8 December 2021TrademarksMuireann Bolger

SCOTUS refuses to rehear ‘Ugg’ trademark dispute

The US Supreme Court has rejected a bid by a small Australian shoewear company for a review of a ruling favouring US retailer Deckers in a trademark dispute over the ‘Ugg’ mark.

SCOTUS turned down the request on Monday, December 6, despite the petition receiving the backing of the Australian government.

Deckers owns the mark for ‘Ugg’ in the US and sued Australian Leather and its owner, Eddie Oygur, for selling a dozen Ugg boots in the US.

Deckers alleged that Australian Leather’s internet sales to US consumers infringed Deckers registered “Ugg” trademark, while Australian Leather countered that the term was generic and ineligible for trademark protection in the US.

According to Australian Leather, the term "Ugg" has been considered as a generic Australian term for sheepskin boots for the past five decades.

But in 2019, US District Court for the Northern District of Illinois found that the brand willfully infringed the disputed trademark, and ordered Australian Leather to pay US$450,000.

Applying the test for cancelling a trademark that has “become” generic, the court ruled that Australian Leather had not shown that the “primary significance” of the term to the general shoe-buying public was generic.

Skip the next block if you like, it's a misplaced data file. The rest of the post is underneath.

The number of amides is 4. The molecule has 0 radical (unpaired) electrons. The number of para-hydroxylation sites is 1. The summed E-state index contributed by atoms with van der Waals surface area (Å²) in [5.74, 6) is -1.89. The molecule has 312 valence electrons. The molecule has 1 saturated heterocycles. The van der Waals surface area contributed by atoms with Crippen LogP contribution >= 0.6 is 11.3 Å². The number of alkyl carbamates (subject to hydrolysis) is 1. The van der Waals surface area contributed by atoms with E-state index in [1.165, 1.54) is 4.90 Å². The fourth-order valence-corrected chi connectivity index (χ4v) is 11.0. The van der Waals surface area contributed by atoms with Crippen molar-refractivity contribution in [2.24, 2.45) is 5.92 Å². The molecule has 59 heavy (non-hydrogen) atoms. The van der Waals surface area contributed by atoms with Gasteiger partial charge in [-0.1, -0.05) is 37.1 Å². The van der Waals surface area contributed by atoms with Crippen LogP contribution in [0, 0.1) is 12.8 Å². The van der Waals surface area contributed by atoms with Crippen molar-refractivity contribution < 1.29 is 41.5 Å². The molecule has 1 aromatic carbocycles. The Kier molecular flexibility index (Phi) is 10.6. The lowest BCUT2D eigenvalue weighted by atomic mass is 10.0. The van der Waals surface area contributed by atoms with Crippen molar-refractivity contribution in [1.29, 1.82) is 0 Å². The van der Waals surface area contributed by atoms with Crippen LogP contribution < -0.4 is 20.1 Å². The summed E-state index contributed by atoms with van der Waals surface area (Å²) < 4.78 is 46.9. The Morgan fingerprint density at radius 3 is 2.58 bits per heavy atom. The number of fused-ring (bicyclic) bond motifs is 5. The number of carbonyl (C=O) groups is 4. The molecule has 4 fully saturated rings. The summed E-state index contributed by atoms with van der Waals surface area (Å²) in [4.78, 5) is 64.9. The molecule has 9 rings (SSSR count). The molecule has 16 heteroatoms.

The court also questioned whether the doctrine of foreign equivalents, which acts to prevent the trademarking of terms that are generic in a foreign language, applies to generic terms in other English-speaking countries.

The court held that generic use in these communities and in the product’s country of origin did not preclude trademark protection because “anyone can purchase and wear boots” and the broader shoe-buying public in the US was not necessarily aware of that generic use.

On appeal, the US Court of Appeals for the Federal Circuit affirmed the lower court’s decision in May.

Oygur then sought leave to appeal the decision in the US Supreme Court and received support from the Australian government.

“Uggs originated in Australia, where surfers wore them to keep their feet warm after riding cold waves. Australians regard Uggs as a type of boot, much the way loafers are a type of shoe, and early importers shared that understanding,” said Australian Leather in its petition.

The petition also held that the Federal Circuit’s decision also conflicts with decisions from at least two circuits regarding the standard for evaluating whether a term originated as generic, an issue left open in USPTO v (2020).

In its amicus curie, the Australian government opined that it was “concerned with the apparent discriminatory treatment that Australian goods would receive from a rule that prevents the trademarking of the generic terms of only non-English speaking countries.

“While the Government respects each country’s right to develop its trademark law as it sees fit, the Government submits that it should do so in a non-discriminatory manner,” it said.

But on Monday, SCOTUS rejected these arguments, closing the door on further appeals by Australian Leather.

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23 July 2019   The creator of UGG boots, Deckers, has filed a complaint against US retailer Target and brand management company Iconix.
10 December 2018   Footwear brand Deckers, which owns UGG, has filed a trademark lawsuit against online counterfeiters in China.